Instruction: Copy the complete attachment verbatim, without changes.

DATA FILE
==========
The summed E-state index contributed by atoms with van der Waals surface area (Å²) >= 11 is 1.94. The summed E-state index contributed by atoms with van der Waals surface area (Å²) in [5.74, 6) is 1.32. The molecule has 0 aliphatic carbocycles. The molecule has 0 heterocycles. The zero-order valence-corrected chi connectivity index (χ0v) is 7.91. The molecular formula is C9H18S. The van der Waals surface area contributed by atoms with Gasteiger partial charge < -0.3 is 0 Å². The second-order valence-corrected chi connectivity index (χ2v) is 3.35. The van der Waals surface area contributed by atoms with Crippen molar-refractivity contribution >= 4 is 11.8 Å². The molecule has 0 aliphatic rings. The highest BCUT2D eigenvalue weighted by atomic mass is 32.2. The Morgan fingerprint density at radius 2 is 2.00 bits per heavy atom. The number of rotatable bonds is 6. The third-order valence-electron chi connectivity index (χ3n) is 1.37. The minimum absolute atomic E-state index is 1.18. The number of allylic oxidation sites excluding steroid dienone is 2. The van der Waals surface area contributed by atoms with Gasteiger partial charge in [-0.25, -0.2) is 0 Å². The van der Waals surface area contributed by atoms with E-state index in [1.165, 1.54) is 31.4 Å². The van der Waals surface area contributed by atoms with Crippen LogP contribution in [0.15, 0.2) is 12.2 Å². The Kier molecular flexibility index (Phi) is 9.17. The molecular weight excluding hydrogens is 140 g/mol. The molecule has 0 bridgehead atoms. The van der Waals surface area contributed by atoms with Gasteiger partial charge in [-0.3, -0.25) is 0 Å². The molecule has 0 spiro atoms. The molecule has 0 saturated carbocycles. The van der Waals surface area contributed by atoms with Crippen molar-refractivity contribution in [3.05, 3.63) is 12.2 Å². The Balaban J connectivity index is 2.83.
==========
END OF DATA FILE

The summed E-state index contributed by atoms with van der Waals surface area (Å²) >= 11 is 1.94. The summed E-state index contributed by atoms with van der Waals surface area (Å²) in [5.74, 6) is 1.32. The molecule has 0 aliphatic carbocycles. The molecule has 0 heterocycles. The zero-order valence-corrected chi connectivity index (χ0v) is 7.91. The molecular formula is C9H18S. The van der Waals surface area contributed by atoms with Gasteiger partial charge < -0.3 is 0 Å². The second-order valence-corrected chi connectivity index (χ2v) is 3.35. The van der Waals surface area contributed by atoms with Crippen molar-refractivity contribution >= 4 is 11.8 Å². The molecule has 0 aliphatic rings. The highest BCUT2D eigenvalue weighted by atomic mass is 32.2. The Morgan fingerprint density at radius 2 is 2.00 bits per heavy atom. The number of rotatable bonds is 6. The third-order valence-electron chi connectivity index (χ3n) is 1.37. The minimum absolute atomic E-state index is 1.18. The number of allylic oxidation sites excluding steroid dienone is 2. The van der Waals surface area contributed by atoms with Gasteiger partial charge in [-0.25, -0.2) is 0 Å². The van der Waals surface area contributed by atoms with E-state index in [1.165, 1.54) is 31.4 Å². The van der Waals surface area contributed by atoms with Crippen LogP contribution in [0.15, 0.2) is 12.2 Å². The Kier molecular flexibility index (Phi) is 9.17. The molecular weight excluding hydrogens is 140 g/mol. The molecule has 0 bridgehead atoms. The van der Waals surface area contributed by atoms with Gasteiger partial charge in [-0.3, -0.25) is 0 Å². The molecule has 0 spiro atoms. The molecule has 0 saturated carbocycles. The van der Waals surface area contributed by atoms with Crippen molar-refractivity contribution in [3.05, 3.63) is 12.2 Å². The Balaban J connectivity index is 2.83.